Your case, in which the evidence is supposed to speak for itself, is a beast feeding on its own tail. While I give you credit for at least engaging with the opposing argument, you do so with limited intellectual rigor, and the reliable sources you do cite exhibit the same failings. To present your conclusions as the inevitable result of logical reasoning is gutsy, to be sure, but saying it doesn't make it so.

        •  sean, interesting, but the discussion is only (0+ / 0-)

          about whether murderers should live or die and the risk to innocents.

          That was the context.

          I don't know of any states that are not currently considering allowing lifers to be subject to early release, based upon cost reductions.

          And lifers have been released and have murdered again, so your claim that this certainly will not happen has been disproven, already.

          You should not invent things. You should research and fact check/

          You are simly unaware.

          My arguments are solid and you did not rebut them.

          =====

          My many responses to Radelet were unrebutted by you, because you could not.

          =======

          Soley with regard to deterrence, it is unrebutted that all prospects of a negative outcome deter some.

          Truly, the only remaining issue is does the death penalty deter more than life without parole.

          Hugo Adam Bedau, the recently deceased grandfather of modern anti death penalty academics, accepted it as a given that the death penalty deterred some, but that he didn't believe it deterred more than a life sentence.

          As reviewed, the evidence is much stronger that it is an enhanced deterrent over life, than it is not.

          I presented quite a bit of evidence for that, not of which you rebutted.

          •  In all sincerity, thank you for the discussion (0+ / 0-)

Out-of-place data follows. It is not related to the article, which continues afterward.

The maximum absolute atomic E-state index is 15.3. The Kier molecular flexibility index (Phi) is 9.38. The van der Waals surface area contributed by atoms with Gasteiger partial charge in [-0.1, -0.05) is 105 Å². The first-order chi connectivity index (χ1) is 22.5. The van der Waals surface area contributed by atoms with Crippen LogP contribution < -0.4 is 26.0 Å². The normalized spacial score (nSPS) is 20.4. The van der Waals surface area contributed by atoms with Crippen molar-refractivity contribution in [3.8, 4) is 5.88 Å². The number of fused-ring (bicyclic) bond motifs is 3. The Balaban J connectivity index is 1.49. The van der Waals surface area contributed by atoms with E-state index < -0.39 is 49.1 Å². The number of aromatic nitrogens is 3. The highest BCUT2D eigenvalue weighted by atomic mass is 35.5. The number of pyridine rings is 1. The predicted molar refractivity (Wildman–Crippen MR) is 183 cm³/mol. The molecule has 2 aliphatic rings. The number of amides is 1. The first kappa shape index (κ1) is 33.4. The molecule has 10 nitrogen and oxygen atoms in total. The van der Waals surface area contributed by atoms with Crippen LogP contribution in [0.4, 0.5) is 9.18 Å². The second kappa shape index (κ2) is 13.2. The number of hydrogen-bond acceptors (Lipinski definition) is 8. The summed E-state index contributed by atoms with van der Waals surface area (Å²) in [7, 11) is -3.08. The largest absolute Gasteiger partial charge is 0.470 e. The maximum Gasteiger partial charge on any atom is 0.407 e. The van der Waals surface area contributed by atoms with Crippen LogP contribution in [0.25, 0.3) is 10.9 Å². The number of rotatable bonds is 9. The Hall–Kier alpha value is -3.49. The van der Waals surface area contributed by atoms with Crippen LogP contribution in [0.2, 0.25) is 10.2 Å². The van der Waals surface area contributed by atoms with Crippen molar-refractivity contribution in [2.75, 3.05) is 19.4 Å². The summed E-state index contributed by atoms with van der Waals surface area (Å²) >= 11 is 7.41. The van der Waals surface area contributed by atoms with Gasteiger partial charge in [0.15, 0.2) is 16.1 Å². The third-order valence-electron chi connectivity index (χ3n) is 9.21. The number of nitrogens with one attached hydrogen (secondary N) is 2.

You don't, it appears, understand the distinction between an assertion and evidence, because your "evidence" for enhanced deterrence consistently falls back on a basic link that does not actually appear to exist: that, given the choice between DP and LWOP, prisoners prefer the latter does not directly speak to the deterrence value of either. That's a link that needs to be proved independently. You also invoke a series of false premises and baseless scare tactics (if we don't execute a murderer, that means we must inevitably release him/her to kill again), some of which you didn't even bother trying to link together properly initially.

            I begin to feel that I made a mistake in treating you as a serious participant in a legitimate debate to begin with. I do appreciate your willingness to at least deal in facts and figures, but your misrepresentation and misuse of them is instructive. I've written several lengthy responses to you, on a point-by-point basis, already, and you've clearly selectively ignored vast chunks of them. It's been an interesting discussion, but I see no reason to think anything further can be said or accomplished.

        •  small sample - repeat murderers (0+ / 0-)

          John McRae -- Michigan/Florida. Life for murder of 8-year-old boy. Pedophile. Paroled 1971. Convicted of another murder of a boy after parole, in Michigan 1998. Charges pending on 2 other counts in Florida.
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          John Miller -- California. Killed an infant 1957, convicted of murder, 1958. Paroled 1975. Killed his parents 1975. Life term 1975.  
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          Michael Lawrence -- Florida. Killed robbery victim. Life term, 1976. Paroled 1985. Killed robbery victim. Condemned 1990.